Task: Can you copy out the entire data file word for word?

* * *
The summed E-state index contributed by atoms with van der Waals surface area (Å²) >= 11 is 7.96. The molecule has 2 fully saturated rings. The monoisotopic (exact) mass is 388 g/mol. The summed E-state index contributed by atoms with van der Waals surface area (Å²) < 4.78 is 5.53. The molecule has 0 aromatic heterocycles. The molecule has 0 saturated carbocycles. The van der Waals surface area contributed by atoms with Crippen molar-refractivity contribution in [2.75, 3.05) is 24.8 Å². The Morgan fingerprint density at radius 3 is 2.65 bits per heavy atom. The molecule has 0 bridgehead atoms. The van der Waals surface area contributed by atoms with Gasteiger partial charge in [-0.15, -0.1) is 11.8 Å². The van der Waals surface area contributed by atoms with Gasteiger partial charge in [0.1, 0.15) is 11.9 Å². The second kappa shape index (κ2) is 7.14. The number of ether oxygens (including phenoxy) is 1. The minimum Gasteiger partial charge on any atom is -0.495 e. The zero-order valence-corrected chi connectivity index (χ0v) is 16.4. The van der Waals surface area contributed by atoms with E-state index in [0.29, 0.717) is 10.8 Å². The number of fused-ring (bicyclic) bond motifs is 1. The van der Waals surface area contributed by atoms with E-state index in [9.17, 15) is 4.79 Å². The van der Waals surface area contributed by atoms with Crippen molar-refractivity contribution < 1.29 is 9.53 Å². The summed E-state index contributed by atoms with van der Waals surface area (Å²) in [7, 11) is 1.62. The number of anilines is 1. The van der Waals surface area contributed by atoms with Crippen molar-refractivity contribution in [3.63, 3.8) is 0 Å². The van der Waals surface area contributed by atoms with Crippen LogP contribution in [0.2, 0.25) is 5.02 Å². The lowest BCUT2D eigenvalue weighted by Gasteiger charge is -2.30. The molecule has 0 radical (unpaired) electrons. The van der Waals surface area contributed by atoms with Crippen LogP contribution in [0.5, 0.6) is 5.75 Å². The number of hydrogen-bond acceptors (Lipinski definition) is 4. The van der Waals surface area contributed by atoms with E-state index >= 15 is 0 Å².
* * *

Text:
The summed E-state index contributed by atoms with van der Waals surface area (Å²) >= 11 is 7.96. The molecule has 2 fully saturated rings. The monoisotopic (exact) mass is 388 g/mol. The summed E-state index contributed by atoms with van der Waals surface area (Å²) < 4.78 is 5.53. The molecule has 0 aromatic heterocycles. The molecule has 0 saturated carbocycles. The van der Waals surface area contributed by atoms with Crippen molar-refractivity contribution in [2.75, 3.05) is 24.8 Å². The Morgan fingerprint density at radius 3 is 2.65 bits per heavy atom. The molecule has 0 bridgehead atoms. The van der Waals surface area contributed by atoms with Gasteiger partial charge in [-0.15, -0.1) is 11.8 Å². The van der Waals surface area contributed by atoms with Gasteiger partial charge in [0.1, 0.15) is 11.9 Å². The second kappa shape index (κ2) is 7.14. The number of ether oxygens (including phenoxy) is 1. The minimum Gasteiger partial charge on any atom is -0.495 e. The zero-order valence-corrected chi connectivity index (χ0v) is 16.4. The van der Waals surface area contributed by atoms with E-state index in [0.29, 0.717) is 10.8 Å². The number of fused-ring (bicyclic) bond motifs is 1. The van der Waals surface area contributed by atoms with E-state index in [9.17, 15) is 4.79 Å². The van der Waals surface area contributed by atoms with Crippen molar-refractivity contribution < 1.29 is 9.53 Å². The summed E-state index contributed by atoms with van der Waals surface area (Å²) in [7, 11) is 1.62. The number of anilines is 1. The van der Waals surface area contributed by atoms with Crippen molar-refractivity contribution in [3.63, 3.8) is 0 Å². The van der Waals surface area contributed by atoms with Crippen LogP contribution in [0.2, 0.25) is 5.02 Å². The lowest BCUT2D eigenvalue weighted by Gasteiger charge is -2.30. The molecule has 0 radical (unpaired) electrons. The van der Waals surface area contributed by atoms with Crippen LogP contribution in [0.5, 0.6) is 5.75 Å². The number of hydrogen-bond acceptors (Lipinski definition) is 4. The van der Waals surface area contributed by atoms with E-state index >= 15 is 0 Å².